Remove me, too!
Everyone: stop sending emails out to the entire organization!
No, you stop sending!
Shut up, everybody!
No, you shut up!
No, you shut up!
When I am King, I will ensure that this situation will no longer occur. The waste of time writing these emails, the uncertainty of whether to join in the conversation or not, and the hurt feelings of those teams that sometimes don't get thanked at all is counter-productive and harmful to society overall. I will institute a new policy of thanks-giving where every company will install a system, currently marketed under the name Thank Goodness!, that sends a single email to every employee at the end of every day, thanking them appropriately:
Thank you for reading this. Excellent job, dude. No really, thanks. I appreciate it. And so does the company.
From: Automated Thanking System 221-B
Subject: Thank you.
Thank you for your excellent work today, Mr/Ms Awesome Person. Kudos, etc. Fine job. Your manager has been instructed to feel thankful toward you.
Automated Thanking System 221-B
Note: This email does not in any way imply continued employment by the company. Your job may be terminated at any time for any reason.
Birthdays celebrations will be far less frequent.
Aren't you sick of birthdays? I don't mean your own, I mean kids' birthdays. In particular, I mean other parents' kids' birthdays.
Kids' birthdays in my own house are bad enough. Once a year, we have to figure out what to do, whom to invite, what to get, and then we gear ourselves up for another onslaught. But that's just our own personal torture.
But there's a larger problem in society where every one of the kids' friends are going through this same thing every year, resulting in a vast multitude of birthday celebrations. In any given year, there are about 10-20 kids from school that might potentially invite your kid. Then there are the kids they know from other activities, so add another 5-10. Then there are the family friends kids, say another 5-10. Then there are the cousins, another 5-10. This conservative estimate adds up to something like 497 kids that are going to invite your kid to a party in the next year.
You find yourself double-booked on any given Saturday, trying to figure out how to drop Janey off at Bob's Bouncy Bubbles at the same time that you're picking up Jimmy from Big Scary Rat's Arcade Hell. And before you get to the parties, you'd better have bought and wrapped some presents (wrapping is a truly thankless task, since the kids wouldn't notice whether it was gift wrap or bloodied butcher paper, as long as they get to rip it to pieces in getting to the loot).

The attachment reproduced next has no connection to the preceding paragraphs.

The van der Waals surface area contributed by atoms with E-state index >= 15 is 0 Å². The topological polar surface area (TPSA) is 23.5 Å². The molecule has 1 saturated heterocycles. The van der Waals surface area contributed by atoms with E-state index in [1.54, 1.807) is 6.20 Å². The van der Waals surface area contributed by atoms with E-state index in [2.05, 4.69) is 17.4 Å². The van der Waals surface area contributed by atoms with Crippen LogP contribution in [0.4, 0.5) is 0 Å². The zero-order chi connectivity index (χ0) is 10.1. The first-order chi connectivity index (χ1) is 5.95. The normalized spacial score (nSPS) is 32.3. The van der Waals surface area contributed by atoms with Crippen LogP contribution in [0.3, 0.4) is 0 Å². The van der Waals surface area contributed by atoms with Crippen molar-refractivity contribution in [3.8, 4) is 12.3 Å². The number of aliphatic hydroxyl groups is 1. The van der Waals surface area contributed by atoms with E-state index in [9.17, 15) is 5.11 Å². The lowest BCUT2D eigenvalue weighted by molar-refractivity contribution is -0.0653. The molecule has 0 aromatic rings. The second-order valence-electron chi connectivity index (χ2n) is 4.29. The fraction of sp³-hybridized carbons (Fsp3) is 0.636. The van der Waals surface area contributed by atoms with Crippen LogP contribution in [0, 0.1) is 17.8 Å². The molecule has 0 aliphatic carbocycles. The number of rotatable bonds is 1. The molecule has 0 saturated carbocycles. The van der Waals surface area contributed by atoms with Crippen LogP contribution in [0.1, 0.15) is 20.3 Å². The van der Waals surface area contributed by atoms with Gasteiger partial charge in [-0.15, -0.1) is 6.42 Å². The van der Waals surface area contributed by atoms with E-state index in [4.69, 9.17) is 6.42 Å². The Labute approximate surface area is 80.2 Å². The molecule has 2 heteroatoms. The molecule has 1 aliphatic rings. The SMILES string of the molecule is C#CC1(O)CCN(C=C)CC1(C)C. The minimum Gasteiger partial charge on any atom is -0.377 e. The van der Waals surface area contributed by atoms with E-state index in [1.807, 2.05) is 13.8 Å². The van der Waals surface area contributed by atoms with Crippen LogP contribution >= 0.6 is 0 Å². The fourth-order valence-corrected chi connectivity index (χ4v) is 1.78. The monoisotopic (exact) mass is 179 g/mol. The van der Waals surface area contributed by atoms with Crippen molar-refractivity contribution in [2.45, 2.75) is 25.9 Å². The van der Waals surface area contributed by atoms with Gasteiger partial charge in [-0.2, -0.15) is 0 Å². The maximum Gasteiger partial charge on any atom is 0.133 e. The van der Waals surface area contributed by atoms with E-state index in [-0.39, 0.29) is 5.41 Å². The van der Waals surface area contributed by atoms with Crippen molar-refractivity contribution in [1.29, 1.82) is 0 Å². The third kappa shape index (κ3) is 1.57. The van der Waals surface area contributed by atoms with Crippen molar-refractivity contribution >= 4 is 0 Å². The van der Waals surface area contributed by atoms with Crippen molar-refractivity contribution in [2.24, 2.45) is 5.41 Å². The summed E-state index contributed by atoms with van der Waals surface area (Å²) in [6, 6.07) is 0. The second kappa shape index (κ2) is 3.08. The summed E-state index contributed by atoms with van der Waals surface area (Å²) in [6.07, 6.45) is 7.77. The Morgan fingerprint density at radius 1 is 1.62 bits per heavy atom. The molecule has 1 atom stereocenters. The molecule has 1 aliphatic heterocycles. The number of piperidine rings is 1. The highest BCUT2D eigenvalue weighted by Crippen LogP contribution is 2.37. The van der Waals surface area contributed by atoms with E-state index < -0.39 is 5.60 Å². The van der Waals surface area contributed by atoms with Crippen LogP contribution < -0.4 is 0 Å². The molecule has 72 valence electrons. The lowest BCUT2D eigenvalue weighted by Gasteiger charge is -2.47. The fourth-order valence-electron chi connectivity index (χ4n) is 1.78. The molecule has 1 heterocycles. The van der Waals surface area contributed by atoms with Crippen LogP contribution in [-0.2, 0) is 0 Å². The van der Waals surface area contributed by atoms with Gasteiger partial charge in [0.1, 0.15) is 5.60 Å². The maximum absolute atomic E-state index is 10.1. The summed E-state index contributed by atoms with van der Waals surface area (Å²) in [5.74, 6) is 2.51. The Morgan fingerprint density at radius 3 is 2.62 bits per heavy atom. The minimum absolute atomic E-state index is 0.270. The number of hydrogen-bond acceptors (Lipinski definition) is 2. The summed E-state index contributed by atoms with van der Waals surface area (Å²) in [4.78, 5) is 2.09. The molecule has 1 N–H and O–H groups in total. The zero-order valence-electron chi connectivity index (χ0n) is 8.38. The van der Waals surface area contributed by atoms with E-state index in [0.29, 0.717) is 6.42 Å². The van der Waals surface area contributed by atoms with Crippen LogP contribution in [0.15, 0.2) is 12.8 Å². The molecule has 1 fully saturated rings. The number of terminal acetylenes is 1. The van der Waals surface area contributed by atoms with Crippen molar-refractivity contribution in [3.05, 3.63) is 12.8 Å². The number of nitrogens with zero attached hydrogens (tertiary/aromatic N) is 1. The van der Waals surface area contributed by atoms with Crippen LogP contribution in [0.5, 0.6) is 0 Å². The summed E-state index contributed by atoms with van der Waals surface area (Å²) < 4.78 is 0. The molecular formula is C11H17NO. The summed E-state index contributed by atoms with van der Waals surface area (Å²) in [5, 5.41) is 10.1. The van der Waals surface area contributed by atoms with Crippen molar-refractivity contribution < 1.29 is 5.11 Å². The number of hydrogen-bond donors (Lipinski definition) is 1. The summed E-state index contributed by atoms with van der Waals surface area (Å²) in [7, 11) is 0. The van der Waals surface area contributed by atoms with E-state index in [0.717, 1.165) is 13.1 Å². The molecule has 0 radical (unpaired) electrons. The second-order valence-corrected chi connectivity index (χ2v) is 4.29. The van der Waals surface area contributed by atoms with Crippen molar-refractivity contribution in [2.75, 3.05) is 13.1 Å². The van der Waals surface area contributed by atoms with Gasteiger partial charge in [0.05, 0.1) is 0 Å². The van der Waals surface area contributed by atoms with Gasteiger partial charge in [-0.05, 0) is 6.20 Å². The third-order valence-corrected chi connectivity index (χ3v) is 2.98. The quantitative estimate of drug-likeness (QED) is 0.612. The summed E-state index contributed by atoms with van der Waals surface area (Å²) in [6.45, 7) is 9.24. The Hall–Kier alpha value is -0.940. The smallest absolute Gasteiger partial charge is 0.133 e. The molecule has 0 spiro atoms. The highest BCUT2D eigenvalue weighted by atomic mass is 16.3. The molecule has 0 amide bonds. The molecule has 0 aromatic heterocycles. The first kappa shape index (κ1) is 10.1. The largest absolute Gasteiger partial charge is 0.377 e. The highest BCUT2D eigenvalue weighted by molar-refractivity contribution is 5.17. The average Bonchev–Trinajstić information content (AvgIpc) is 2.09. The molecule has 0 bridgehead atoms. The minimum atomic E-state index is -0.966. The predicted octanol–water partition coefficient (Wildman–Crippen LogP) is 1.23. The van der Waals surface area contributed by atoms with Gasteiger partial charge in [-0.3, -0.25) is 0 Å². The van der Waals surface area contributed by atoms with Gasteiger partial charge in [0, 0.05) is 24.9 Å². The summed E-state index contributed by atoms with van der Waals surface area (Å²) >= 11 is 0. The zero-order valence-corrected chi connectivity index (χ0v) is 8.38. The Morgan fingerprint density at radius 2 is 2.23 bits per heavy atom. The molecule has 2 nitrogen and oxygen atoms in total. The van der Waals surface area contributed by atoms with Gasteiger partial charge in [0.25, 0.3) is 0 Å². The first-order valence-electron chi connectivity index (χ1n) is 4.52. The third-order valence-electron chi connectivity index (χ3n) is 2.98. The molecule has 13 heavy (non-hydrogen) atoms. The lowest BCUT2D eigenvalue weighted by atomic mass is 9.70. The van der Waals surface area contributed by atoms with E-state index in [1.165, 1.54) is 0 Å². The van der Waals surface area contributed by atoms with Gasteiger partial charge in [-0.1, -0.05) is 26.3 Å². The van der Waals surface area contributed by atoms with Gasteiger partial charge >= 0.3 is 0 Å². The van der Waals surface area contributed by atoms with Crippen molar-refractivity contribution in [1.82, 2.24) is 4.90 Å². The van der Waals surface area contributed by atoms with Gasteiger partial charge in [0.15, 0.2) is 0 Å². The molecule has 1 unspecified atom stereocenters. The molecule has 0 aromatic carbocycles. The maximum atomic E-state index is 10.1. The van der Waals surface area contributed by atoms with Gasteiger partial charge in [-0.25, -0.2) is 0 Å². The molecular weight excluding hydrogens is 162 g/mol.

Meanwhile, as we adults get older our birthdays come like water torture, gently and regular at first, but then striking faster and faster until it feels like a steady stream drilling directly through our decaying skull.
Why do we have to do this every year? Nobody actually cares that Janey turned seven except for Janey and any hapless six year olds that she'll start bossing around. Just like nobody cares that I turned 42 except for my optometrist and his accountant.
When I am king, annual birthdays will be banned and we will instead celebrate birthdays once every five years. With such large delays in birthday celebrations, maybe we can bring ourselves to actually care when someone has one.
There will be an exception for children reaching the age of 18, which is worthy of celebration because it is an age at which their parents get to either charge rent or kick them out.
Of course, there is a physical reality here that we cannot deny – these five-year birthdays will recognize that we are, in fact, five years older than we were last time. It would be better, especially for the aging geezers, if we could somehow slow this down. For that reason, we are under discussion with the Solar System Council (a subsidiary of Haliburton, Inc.) to inquire about altering the Earth's rotation around the Sun. Our year is based on a single revolution of the Earth around the Sun, so slowing this down to happen at one-fifth of its current speed means that we would then actually age only one year for this increased amount of time. If this works, we can return to a model of annual birthdays, knowing that each year provided more days in which to fit all the damn parties.